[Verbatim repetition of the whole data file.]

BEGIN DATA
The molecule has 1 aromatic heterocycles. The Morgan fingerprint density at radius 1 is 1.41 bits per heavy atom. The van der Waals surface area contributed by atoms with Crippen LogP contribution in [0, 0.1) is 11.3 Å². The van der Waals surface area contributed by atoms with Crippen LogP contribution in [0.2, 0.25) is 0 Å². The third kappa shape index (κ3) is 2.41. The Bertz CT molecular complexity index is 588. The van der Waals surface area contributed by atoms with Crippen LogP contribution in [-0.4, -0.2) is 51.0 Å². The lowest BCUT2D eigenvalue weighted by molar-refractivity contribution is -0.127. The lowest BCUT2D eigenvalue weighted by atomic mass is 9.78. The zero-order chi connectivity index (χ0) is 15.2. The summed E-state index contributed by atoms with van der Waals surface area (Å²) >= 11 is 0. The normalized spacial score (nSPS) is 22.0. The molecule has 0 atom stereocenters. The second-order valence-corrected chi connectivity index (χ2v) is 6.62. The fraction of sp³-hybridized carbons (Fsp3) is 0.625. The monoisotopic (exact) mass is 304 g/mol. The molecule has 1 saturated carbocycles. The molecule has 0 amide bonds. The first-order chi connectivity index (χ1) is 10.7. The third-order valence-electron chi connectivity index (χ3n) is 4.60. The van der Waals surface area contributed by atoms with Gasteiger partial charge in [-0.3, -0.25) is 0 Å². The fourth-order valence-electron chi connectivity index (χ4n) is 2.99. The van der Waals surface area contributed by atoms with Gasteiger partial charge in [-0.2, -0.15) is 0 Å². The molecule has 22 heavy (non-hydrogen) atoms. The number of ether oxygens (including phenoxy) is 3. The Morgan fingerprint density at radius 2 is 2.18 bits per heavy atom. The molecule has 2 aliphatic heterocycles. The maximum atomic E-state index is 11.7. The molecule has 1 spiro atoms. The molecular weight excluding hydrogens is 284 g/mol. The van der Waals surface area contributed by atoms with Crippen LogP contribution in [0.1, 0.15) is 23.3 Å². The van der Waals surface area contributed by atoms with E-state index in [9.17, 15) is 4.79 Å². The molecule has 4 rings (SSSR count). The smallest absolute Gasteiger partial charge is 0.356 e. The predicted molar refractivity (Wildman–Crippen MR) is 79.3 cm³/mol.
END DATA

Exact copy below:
The molecule has 1 aromatic heterocycles. The Morgan fingerprint density at radius 1 is 1.41 bits per heavy atom. The van der Waals surface area contributed by atoms with Crippen LogP contribution in [0, 0.1) is 11.3 Å². The van der Waals surface area contributed by atoms with Crippen LogP contribution in [0.2, 0.25) is 0 Å². The third kappa shape index (κ3) is 2.41. The Bertz CT molecular complexity index is 588. The van der Waals surface area contributed by atoms with Crippen LogP contribution in [-0.4, -0.2) is 51.0 Å². The lowest BCUT2D eigenvalue weighted by molar-refractivity contribution is -0.127. The lowest BCUT2D eigenvalue weighted by atomic mass is 9.78. The zero-order chi connectivity index (χ0) is 15.2. The summed E-state index contributed by atoms with van der Waals surface area (Å²) >= 11 is 0. The normalized spacial score (nSPS) is 22.0. The molecule has 0 atom stereocenters. The second-order valence-corrected chi connectivity index (χ2v) is 6.62. The fraction of sp³-hybridized carbons (Fsp3) is 0.625. The monoisotopic (exact) mass is 304 g/mol. The molecule has 1 saturated carbocycles. The molecule has 0 amide bonds. The first-order chi connectivity index (χ1) is 10.7. The third-order valence-electron chi connectivity index (χ3n) is 4.60. The van der Waals surface area contributed by atoms with Gasteiger partial charge in [-0.3, -0.25) is 0 Å². The fourth-order valence-electron chi connectivity index (χ4n) is 2.99. The van der Waals surface area contributed by atoms with Gasteiger partial charge in [-0.2, -0.15) is 0 Å². The molecule has 22 heavy (non-hydrogen) atoms. The number of ether oxygens (including phenoxy) is 3. The Morgan fingerprint density at radius 2 is 2.18 bits per heavy atom. The molecule has 2 aliphatic heterocycles. The maximum atomic E-state index is 11.7. The molecule has 1 spiro atoms. The molecular weight excluding hydrogens is 284 g/mol. The van der Waals surface area contributed by atoms with Crippen LogP contribution in [0.1, 0.15) is 23.3 Å². The van der Waals surface area contributed by atoms with E-state index in [9.17, 15) is 4.79 Å². The molecule has 4 rings (SSSR count). The smallest absolute Gasteiger partial charge is 0.356 e. The predicted molar refractivity (Wildman–Crippen MR) is 79.3 cm³/mol.